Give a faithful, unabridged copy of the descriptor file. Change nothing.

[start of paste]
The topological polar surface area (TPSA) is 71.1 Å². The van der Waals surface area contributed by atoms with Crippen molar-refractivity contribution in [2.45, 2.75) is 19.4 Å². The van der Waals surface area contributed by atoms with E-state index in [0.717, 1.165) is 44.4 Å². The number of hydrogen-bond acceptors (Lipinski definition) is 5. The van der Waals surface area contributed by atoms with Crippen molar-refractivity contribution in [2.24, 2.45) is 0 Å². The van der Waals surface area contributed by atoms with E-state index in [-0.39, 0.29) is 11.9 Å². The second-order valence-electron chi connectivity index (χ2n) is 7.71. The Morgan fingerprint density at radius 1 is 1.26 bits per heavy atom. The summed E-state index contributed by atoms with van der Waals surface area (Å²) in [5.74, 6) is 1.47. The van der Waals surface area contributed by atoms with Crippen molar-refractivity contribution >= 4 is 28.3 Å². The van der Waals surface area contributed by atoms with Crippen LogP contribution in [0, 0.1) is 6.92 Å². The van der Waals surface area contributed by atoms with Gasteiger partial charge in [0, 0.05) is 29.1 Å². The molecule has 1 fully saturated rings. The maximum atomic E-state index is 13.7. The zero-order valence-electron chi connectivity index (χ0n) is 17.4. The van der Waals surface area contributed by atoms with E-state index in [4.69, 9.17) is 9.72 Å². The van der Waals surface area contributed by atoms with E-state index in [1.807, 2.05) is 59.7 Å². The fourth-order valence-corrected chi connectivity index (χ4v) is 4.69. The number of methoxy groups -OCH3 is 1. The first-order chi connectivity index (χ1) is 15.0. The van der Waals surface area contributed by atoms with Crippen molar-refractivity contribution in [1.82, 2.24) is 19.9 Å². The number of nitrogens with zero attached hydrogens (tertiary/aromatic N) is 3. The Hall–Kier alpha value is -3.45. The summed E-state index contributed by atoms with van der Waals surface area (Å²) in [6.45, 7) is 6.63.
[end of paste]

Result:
The topological polar surface area (TPSA) is 71.1 Å². The van der Waals surface area contributed by atoms with Crippen molar-refractivity contribution in [2.45, 2.75) is 19.4 Å². The van der Waals surface area contributed by atoms with E-state index in [0.717, 1.165) is 44.4 Å². The number of hydrogen-bond acceptors (Lipinski definition) is 5. The van der Waals surface area contributed by atoms with Crippen molar-refractivity contribution in [2.24, 2.45) is 0 Å². The van der Waals surface area contributed by atoms with E-state index in [-0.39, 0.29) is 11.9 Å². The second-order valence-electron chi connectivity index (χ2n) is 7.71. The Morgan fingerprint density at radius 1 is 1.26 bits per heavy atom. The summed E-state index contributed by atoms with van der Waals surface area (Å²) in [5.74, 6) is 1.47. The van der Waals surface area contributed by atoms with Crippen molar-refractivity contribution >= 4 is 28.3 Å². The van der Waals surface area contributed by atoms with Crippen LogP contribution in [0, 0.1) is 6.92 Å². The van der Waals surface area contributed by atoms with Gasteiger partial charge in [0, 0.05) is 29.1 Å². The molecule has 1 fully saturated rings. The maximum atomic E-state index is 13.7. The zero-order valence-electron chi connectivity index (χ0n) is 17.4. The van der Waals surface area contributed by atoms with E-state index in [4.69, 9.17) is 9.72 Å². The van der Waals surface area contributed by atoms with E-state index in [1.807, 2.05) is 59.7 Å². The fourth-order valence-corrected chi connectivity index (χ4v) is 4.69. The number of methoxy groups -OCH3 is 1. The first-order chi connectivity index (χ1) is 15.0. The van der Waals surface area contributed by atoms with Crippen molar-refractivity contribution in [1.82, 2.24) is 19.9 Å². The number of nitrogens with zero attached hydrogens (tertiary/aromatic N) is 3. The Hall–Kier alpha value is -3.45. The summed E-state index contributed by atoms with van der Waals surface area (Å²) in [6.45, 7) is 6.63.